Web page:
As much as these Extinction Rebellion (XR) protestors think they’re so smart for jumping on the trains at Canary Wharf to rally against climate change, this is an interesting campaign by the train lobby in the UK showing just how stupid playing on trains can be. Could it be the extinction will turn out to be self inflicted by the very source of energy powered by fossil fuels?
1) 25,000 Volts
The power running through overhead railway lines is 100 times stronger than your supply at home. Electricity is easily the most dangerous factor in stepping on the track – it’s always switched on and nine out of ten people die when they’re struck by it.
Others are left with life-changing injuries, including burns and amputations; and that’s not to mention the emotional scars that will be left behind. Electricity is easily underestimated. People don’t realise it can jump – so you don’t even need to touch a cable to be seriously injured.
2) You vs Train traveling at 125mph
You can’t outrun a train. And even if you could, you wouldn’t hear it coming, as today’s trains almost silently reach speeds of 125mph. And they run 24 hours a day. So even if you think it’s a ‘quiet time’, you can be hit by thousand tonne freight trains that run all night.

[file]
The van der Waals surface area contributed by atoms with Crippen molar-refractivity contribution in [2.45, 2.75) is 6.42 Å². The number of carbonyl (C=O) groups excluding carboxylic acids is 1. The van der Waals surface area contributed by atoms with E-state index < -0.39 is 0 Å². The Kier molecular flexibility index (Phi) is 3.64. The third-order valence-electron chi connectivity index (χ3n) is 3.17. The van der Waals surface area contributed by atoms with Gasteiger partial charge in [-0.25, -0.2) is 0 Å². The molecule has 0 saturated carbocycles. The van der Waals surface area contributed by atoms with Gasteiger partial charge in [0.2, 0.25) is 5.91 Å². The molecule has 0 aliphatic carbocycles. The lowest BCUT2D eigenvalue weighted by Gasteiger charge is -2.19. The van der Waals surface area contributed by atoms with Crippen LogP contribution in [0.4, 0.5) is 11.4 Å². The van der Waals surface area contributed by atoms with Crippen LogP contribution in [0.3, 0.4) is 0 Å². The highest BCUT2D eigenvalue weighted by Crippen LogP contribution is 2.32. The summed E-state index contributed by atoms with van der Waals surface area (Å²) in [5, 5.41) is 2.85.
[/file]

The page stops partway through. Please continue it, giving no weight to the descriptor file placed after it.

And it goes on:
Don’t think that keeping to one side of the track will keep you safe. Trains are all wider than the rails. You’re just as likely to trip over the train equipment and be dragged on to the track.
3) You vs the electrified 3rd rail
The third rail is probably the hardest danger to see. It looks just like an ordinary rail, but it carries 750 volts – easily enough to kill you.
It’s designed to send power to the train, but you are 70 per cent water and the perfect conductor for this electricity. If you touch the rail, you will “stick” to it. The DC current that flows through it will pull you in and not let go until the emergency services are able to switch the power off.
Nearly half of the UK rail network is now electrified – and more than 30 per cent uses a third rail to power the train. The only way to avoid stepping on this hidden danger is not to step on the track.
While they might argue there were no overhead power lines on this train their actions show a flagrant disregard for safety. The fine for rail trespass/disruption is £1,000. Let’s see how many actually get fined. Or do they get let off because of what they support?